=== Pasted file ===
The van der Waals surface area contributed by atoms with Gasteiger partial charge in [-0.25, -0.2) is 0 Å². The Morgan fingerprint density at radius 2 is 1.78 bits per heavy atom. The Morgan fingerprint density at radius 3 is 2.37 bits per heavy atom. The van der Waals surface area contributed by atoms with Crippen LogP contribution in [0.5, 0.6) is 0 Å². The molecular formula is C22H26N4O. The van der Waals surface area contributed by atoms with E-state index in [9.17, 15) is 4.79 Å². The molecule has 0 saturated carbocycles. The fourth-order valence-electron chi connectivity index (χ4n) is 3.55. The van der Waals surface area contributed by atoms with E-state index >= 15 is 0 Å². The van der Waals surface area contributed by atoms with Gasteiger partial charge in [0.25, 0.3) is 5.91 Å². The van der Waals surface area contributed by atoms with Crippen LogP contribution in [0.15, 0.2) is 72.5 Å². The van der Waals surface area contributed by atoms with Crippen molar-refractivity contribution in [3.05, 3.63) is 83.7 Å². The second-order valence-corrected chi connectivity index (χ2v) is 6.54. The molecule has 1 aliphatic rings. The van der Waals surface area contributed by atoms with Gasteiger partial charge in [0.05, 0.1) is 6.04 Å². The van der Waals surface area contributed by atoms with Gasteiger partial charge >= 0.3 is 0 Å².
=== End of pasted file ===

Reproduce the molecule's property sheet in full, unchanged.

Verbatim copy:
The van der Waals surface area contributed by atoms with Gasteiger partial charge in [-0.25, -0.2) is 0 Å². The Morgan fingerprint density at radius 2 is 1.78 bits per heavy atom. The Morgan fingerprint density at radius 3 is 2.37 bits per heavy atom. The van der Waals surface area contributed by atoms with Crippen LogP contribution in [0.5, 0.6) is 0 Å². The molecular formula is C22H26N4O. The van der Waals surface area contributed by atoms with E-state index in [9.17, 15) is 4.79 Å². The molecule has 0 saturated carbocycles. The fourth-order valence-electron chi connectivity index (χ4n) is 3.55. The van der Waals surface area contributed by atoms with E-state index >= 15 is 0 Å². The van der Waals surface area contributed by atoms with Gasteiger partial charge in [0.25, 0.3) is 5.91 Å². The van der Waals surface area contributed by atoms with Crippen LogP contribution in [0.15, 0.2) is 72.5 Å². The van der Waals surface area contributed by atoms with Crippen molar-refractivity contribution in [3.05, 3.63) is 83.7 Å². The second-order valence-corrected chi connectivity index (χ2v) is 6.54. The molecule has 1 aliphatic rings. The van der Waals surface area contributed by atoms with Gasteiger partial charge in [0.05, 0.1) is 6.04 Å². The van der Waals surface area contributed by atoms with Gasteiger partial charge >= 0.3 is 0 Å².